Hello,

I came across a combinatorics problem I could not solve. The statement is the following:

How many words of at most six letters can you form using letters a, b, c, d, e or f such that no consecutive letters in a word are consecutive in the alphabet (for example, the words ab, cb, adecf, acedf are not possible, but the words ac, da, cad are possible). A letter can not appear in a word more than once.

The only "shortcut" I see in the problem, rather than using plain brute force, is to exploit the symmetry in that the letter a and f have the same "nature", b and e have the same "nature", and letters c and d have the same "natures".

I proceeded in pretty much listing all words, using a slightly faster method than plain brute force, finding the number of words using 1, 2, 3, 4, 5 and 6 letters, and starting with a, b or c. I multiplied the total by 2 and got a not-very-interesting 380 words total.

1. My method seems tedious and stupid; there surely is a better method.
2. My method is not généralisable. How to count the number of words if we're allowed to use more letters than the first 6 of the alphabet?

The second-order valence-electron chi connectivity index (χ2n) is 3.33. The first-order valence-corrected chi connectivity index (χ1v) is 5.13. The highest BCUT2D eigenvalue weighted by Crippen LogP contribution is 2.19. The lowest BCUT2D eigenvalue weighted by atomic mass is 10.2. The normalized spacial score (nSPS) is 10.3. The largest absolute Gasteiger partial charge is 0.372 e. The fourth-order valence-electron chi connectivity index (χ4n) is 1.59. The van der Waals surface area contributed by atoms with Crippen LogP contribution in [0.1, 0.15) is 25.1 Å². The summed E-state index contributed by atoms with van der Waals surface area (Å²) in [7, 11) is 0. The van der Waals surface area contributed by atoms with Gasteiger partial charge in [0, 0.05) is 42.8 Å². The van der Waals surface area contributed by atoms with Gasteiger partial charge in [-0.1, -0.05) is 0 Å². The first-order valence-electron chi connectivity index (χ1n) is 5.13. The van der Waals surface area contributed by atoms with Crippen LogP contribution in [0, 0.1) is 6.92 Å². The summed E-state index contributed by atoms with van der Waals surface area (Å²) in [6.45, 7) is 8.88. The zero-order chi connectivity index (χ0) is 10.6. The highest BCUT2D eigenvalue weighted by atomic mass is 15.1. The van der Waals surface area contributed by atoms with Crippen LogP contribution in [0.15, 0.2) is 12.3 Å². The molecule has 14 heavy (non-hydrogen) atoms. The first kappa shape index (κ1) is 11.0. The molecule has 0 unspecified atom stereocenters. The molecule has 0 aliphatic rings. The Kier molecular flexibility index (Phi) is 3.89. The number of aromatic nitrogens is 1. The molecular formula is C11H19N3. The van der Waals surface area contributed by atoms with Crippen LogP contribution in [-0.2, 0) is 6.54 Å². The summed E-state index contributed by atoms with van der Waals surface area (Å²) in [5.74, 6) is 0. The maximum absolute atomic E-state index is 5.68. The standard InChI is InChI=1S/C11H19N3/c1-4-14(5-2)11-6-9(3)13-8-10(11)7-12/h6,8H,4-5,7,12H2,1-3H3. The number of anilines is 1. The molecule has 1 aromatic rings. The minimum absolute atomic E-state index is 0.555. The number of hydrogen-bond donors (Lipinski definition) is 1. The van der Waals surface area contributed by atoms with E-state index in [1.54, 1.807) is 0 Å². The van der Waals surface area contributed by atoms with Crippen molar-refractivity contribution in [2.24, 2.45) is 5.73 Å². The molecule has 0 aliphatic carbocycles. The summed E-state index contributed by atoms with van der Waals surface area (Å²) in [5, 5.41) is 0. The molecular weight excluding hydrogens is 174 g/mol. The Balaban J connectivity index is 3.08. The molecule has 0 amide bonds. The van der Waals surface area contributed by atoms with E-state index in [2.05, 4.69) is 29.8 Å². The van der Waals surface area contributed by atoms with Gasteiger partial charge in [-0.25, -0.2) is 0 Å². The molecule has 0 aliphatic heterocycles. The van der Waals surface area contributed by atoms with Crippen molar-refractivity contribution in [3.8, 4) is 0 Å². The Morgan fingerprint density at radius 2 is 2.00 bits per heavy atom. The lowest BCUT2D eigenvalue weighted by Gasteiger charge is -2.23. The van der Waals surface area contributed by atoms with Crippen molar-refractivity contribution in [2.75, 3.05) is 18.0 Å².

3. I didn't have the patience to list the words more than once... maybe I made some mistake while counting. By the way, some of my friends also tried the problem and all of them arrived to different numbers...

Thank you in advance,
Bélisaire

Here is a slightly more elaborated version of my solution; 380 words.

Number of words with m letters and starting with letter n:
(1,a)=1
(1,b)=1
(1,c)=1
(2,a)=4
(2,b)=3
(2,c)=3
(3,a)=9
(3,b)=7
(3,c)=8
(4,a)=14
(4,b)=15
(4,c)=15
(5,a)=17
(5,b)=23
(5,c)=23
(6,a)=12
(6,b)=15
(6,c)=19

Using symmetry, as explained above, we get 6 words of 1 letter, 20 words of 2 letters, 48 words of 3 letters, 88 words of 4 letters, 125 words of 5 letters and 92 words of 6 letters, for a big total of 380 words.